New era beckons for transport in the city regions as Integrated Transport Authorities are established
- First batch of new powers from Local Transport Act kick in
Britain’s six Passenger Transport Authorities, which serve eleven million people in the largest urban areas outside London, were today (Monday February 9th) re-named Integrated Transport Authorities as the first wave of reforms triggered by last year’s Local Transport Act came into effect.
The change of name symbolises the way in which the Act envisages ITAs taking on a wider transport remit. It also reflects the Government’s push for a more cohesive and strategic approach to transport planning and delivery in England’s largest urban areas.
- ITAs take responsibility for city region-wide Local Transport Plans
- City regions can begin a formal review process of the role of their ITAs. The changes that can be considered (and ultimately be legislated for by the Secretary of State) include changes to the boundaries of ITA areas, and the planning and development of city region highway and heavy rail networks. In practice all six ITA city regions have already started informal reviews.
- ITAs gain the same ‘wellbeing’ powers as local authorities. This will give ITAs more legal leeway to implement policies which contribute to the wellbeing of the areas they serve.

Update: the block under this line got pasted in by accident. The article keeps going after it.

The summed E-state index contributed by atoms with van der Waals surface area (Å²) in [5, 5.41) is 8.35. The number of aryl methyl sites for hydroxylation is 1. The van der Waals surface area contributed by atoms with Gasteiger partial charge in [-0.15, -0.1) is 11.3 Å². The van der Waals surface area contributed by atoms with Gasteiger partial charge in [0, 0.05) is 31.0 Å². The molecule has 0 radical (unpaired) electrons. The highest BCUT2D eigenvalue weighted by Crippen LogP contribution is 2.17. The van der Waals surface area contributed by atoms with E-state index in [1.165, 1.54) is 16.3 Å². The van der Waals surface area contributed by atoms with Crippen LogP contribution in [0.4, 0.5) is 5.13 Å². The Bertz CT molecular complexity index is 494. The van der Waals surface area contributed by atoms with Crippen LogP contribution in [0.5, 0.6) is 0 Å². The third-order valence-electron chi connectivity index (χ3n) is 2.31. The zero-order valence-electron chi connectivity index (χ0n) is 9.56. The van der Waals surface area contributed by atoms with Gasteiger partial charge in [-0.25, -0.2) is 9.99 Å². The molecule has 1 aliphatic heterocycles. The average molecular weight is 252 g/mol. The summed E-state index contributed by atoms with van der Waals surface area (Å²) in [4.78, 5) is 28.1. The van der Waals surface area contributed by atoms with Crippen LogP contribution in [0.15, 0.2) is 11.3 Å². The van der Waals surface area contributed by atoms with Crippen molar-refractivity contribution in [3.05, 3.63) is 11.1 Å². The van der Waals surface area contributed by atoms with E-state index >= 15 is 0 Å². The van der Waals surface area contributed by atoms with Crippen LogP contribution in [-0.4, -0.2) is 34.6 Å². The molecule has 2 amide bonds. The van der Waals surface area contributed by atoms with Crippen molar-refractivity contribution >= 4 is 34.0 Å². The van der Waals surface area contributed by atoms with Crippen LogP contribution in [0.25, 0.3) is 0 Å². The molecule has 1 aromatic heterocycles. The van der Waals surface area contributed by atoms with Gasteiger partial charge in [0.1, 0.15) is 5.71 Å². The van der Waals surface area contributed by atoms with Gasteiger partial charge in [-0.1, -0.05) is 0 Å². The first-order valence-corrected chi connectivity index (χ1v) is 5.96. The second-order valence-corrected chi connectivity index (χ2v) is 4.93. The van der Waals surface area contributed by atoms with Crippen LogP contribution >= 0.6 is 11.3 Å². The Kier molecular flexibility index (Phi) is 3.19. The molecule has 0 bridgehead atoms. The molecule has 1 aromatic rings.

The changes that come into effect today will be followed later in 2009 by further waves of reforms triggered by the Local Transport Act. These later changes will further strengthen the role of ITAs on the planning and delivery of better bus services.
Chairman of the group of six Integrated Transport Authorities, Cllr Gary Clarke, said:
‘We welcome the new remit, responsibilities and titles that we gain today. As locally accountable Transport Authorities we have served city region public transport users very effectively since we were created by the 1968 Transport Act. In that time we have saved and revitalised our local rail networks, brought the tram back to city streets, delivered some of the UK’s most outstanding interchanges, and fought to retain integrated and affordable fares for everyone.’
‘It is right, however, that as our city regions face up to acute economic, environmental and social challenges that the way in which transport is governed, planned and improved in our areas should be reviewed. As locally elected councillors we understand what this means to local residents and businesses. With the enhanced role envisaged for ITAs by the Local Transport Act we look forward to taking advantage of our new powers to give the city regions the integrated transport networks that they need and deserve.’
For more contact Jonathan Bray on 0113 251 7445 / 0781 804 1485
Summary of the Feb 9th changes
- The six English Passenger Transport Authorities become “Integrated Transport Authorities” (ITAs), with full responsibility for local transport plans
- Powers to review and reform transport governance arrangements in ITA areas come into force (but reforms depend on local reviews being completed and secondary legislation being made)
- New “well-being” powers for ITAs come into force
- Amendments to competition law relating to voluntary bus partnership agreements (VPAs) come into force
- Enhanced powers for traffic commissioners in relation to bus punctuality performance
- Reforms to the legal framework for local road charging schemes
- Extension of maximum length of bus subsidy contracts from 5 to 8 years